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The Gift and Curse of Prednisone

Up until recently, I have been lucky to have experienced a long period of clinical remission from my ulcerative colitis symptoms. After an initial hospitalization with my first flare, my symptoms calmed down relatively quickly and were well-managed by maintenance medications. However, as stress in my life has increased with career changes, I recently began to experience my first major flare-up in a few years.

Prednisone for flare management

To bring my symptoms under control, I was prescribed a month-long prednisone taper for the first time. Though I had never taken the medication myself, I had heard tales – both positive and negative – about prednisone. Given the horror stories I had heard, I was wary at first, but I was also desperate to get relief from my symptoms and feel more control over my life again.

My doctor warned me about certain side effects I might experience, including irritability, insomnia, increased energy, changes in mood/thoughts, and increased appetite. As I picked up the pills from the pharmacy and poured out my first dosage, I tried to focus on all the positive things I had heard, letting the hopeful thoughts fill my head.

Treating ulcerative colitis symptoms

My doctor had been optimistic that prednisone would provide some relief from my symptoms quickly, and I knew I needed to bring things under control as soon as possible. With the stressors of a demanding cross-country move coming up, I had no time to waste. I took the pills with a snack and a glass of water and went about my day, waiting to feel those miracle effects kick in.

Two days later, I was honestly not feeling much better symptom-wise, but I was feeling more energy than I had felt in months. I wondered for a moment if this was what people without chronic illnesses feel like all the time. I was so productive at work despite my symptoms not being much better. On the other hand, I was also struggling to sleep. All that energy seemingly came at a cost.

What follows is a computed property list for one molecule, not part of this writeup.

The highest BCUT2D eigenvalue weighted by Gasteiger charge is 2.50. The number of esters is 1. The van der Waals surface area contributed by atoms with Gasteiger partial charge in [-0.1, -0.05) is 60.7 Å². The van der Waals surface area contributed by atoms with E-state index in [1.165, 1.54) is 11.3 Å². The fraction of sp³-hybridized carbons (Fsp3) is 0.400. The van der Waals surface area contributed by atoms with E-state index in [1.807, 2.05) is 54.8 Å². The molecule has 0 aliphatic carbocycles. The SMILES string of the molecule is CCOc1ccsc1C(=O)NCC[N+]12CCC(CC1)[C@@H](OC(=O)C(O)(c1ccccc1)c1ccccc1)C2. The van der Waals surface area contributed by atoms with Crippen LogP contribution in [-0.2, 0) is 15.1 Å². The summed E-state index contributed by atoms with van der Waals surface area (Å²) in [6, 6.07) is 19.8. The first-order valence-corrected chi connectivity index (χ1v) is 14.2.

Lack of sleep and irritability on prednisone

In the middle of the night, I would wake up and be completely unable to go back to sleep for hours. My mind raced with all the things I wanted to get done. Always a good sleeper, this new insomnia troubled me. I also noticed that I was more irritable than usual. Little noises and interruptions at work and home drove me crazy and felt unmanageable.

Aside from those unpleasant effects, I also noticed my body wasn't healing as quickly as usual. I'm prone to unexplained bruises and somehow find new scratches marking my body regularly. Rather than healing quickly, I noticed them lingering, my body seemingly unable to fight off even minor injuries.

Improved symptoms, less blood in toilet

My experience was far from being all bad though. By day 3, I started to feel some improvement in my ulcerative colitis symptoms. I spent less time in the bathroom each morning and experienced less stomach pain. By day 4, I was seeing less blood when using the bathroom.

Eventually, there was no blood again. This, for me, was huge! Bleeding is my main sign of a flare-up, and the sight of it alone can cause me significant stress. That stress then triggers a vicious cycle of worsened symptoms. I felt such relief at going to the bathroom and not seeing bright red clouding the bowl.

Tapering off prednisone with IBD

As I've started tapering down my prednisone dosage, I feel some anxiety about soon giving up this drug that has brought what felt at times like magical relief. Despite the sleepless nights, the irritability, and the bruises/scratches that just don't heal, prednisone has given me back a sense of control.

I can clearly see the reasons why there seems to be a love/hate relationship that exists with prednisone and other steroids. Despite my worries about tapering, I will continue to follow the advice of my doctor and always encourage others to have open conversations with their doctors and adhere to their recommended treatment plans. Clearly, it can work!

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This article represents the opinions, thoughts, and experiences of the author; none of this content has been paid for by any advertiser. The InflammatoryBowelDisease.net team does not recommend or endorse any products or treatments discussed herein. Learn more about how we maintain editorial integrity here.

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